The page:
Big changes are afoot at the Oi Rio Pro in 2017. For the first time since 2012, the Championship Tour's annual trek to the land of Carnaval and caipirinhas will have a new event venue. Rio's big-city vibes are being replaced with Saquarema's suburban beaches.
Located about an hour's drive (60 miles/100kms) east of Rio, Saquarema is a seaside town of approximately 80,000 beach-crazed citizens. For aesthetic reference, think Orange County's coastal suburbia to Los Angeles urban metropolis. The area has at times in its recent past even been referred to as the "capital of Brazilian surfing."
The wave at Saquarema - specifically Itauna Beach -- is well known both in and outside of Brazil. It's one of the southern region's best and most consistent waves. Emerging just outside of a coastal inlet and formed by a rocky outcropping, the sandy lefthand pointbreak is two waves in one -- a peeling left outside, often reforming into a zippy right on the inside as the left fades out.
The athletes will benefit from Saquarema's consistency and potential for excellent waves, said WSL Commissioner, Kieren Perrow. Postinho [in Rio] was a great spot, but we rarely got it at its best and the water quality in recent years has been a big challenge.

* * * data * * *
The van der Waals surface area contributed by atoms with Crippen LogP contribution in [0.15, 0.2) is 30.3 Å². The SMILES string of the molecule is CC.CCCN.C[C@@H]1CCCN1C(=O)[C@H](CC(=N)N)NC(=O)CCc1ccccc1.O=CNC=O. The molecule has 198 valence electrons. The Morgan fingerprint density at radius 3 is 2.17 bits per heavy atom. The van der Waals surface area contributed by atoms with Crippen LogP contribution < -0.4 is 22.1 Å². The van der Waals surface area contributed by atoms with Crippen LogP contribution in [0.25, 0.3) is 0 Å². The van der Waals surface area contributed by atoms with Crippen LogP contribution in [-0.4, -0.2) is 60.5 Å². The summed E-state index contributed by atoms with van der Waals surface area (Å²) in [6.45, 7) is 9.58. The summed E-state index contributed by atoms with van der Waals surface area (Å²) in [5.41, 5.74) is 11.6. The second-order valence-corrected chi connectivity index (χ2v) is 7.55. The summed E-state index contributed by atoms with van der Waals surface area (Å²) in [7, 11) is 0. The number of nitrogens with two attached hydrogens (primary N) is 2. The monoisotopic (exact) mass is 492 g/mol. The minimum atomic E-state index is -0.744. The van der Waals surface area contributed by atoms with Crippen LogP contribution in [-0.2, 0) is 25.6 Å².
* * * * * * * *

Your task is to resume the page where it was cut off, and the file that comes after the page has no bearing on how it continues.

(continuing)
Despite common perception, Brazilian surfers have not dominated on their home turf. Since 2011, there have only been two local boys who've even reached the Final -- Adriano de Souza has both a 2011 event victory and a runner up in 2013 to Jordy Smith. Filipe Toledo took home the title in 2015 during his breakout WSL campaign. It's a pressure packed environment that makes headline news on a daily basis. Only the Brazilian national soccer team gets more media and public scrutiny.
In the past few years, the winner's circle at Saquarema's Qualifying Series event has been dominated by goofyfoots: Wiggolly Dantas (2014), Matt Wilkinson (2012) and former CT surfer Alex Ribeiro (2015) have all won QS10,000 events at Saquarema recently. The goofyfooters, the flyweights and the aerialists -- Gabriel Medina, Italo Ferreira (if healthy), Miguel Pupo and rookie Ian Gouveia -- will be licking their chops for a piece of the action.
On the women's side, the Oi Rio Pro has been dominated by Sally Fitzgibbons, who has two wins (2012, 2014) and two runner-up finishes since 2011. The move to Saquarema shouldn't slow Sally's chances, as she's lethal in any type of beachbreak. While quick reflexes play a huge role on Brazil's beaches, matching power with power is also a big factor, so keep your eyes on Carissa, Courtney and Tyler too.
Brazilian-born Tatiana Weston-Webb could be the biggest beneficiary of the move to Itauna Beach. After a string of three 9th's in Australia, Weston-Webb lurks just outside the Top 10 at No. 12. Saquarema's lefts could be just what the doctor ordered for the young Hawaiian's combination of vertical aggression and tight arcs.
Be sure to check out the Oi Rio Pro beginning May 9-20, 2017.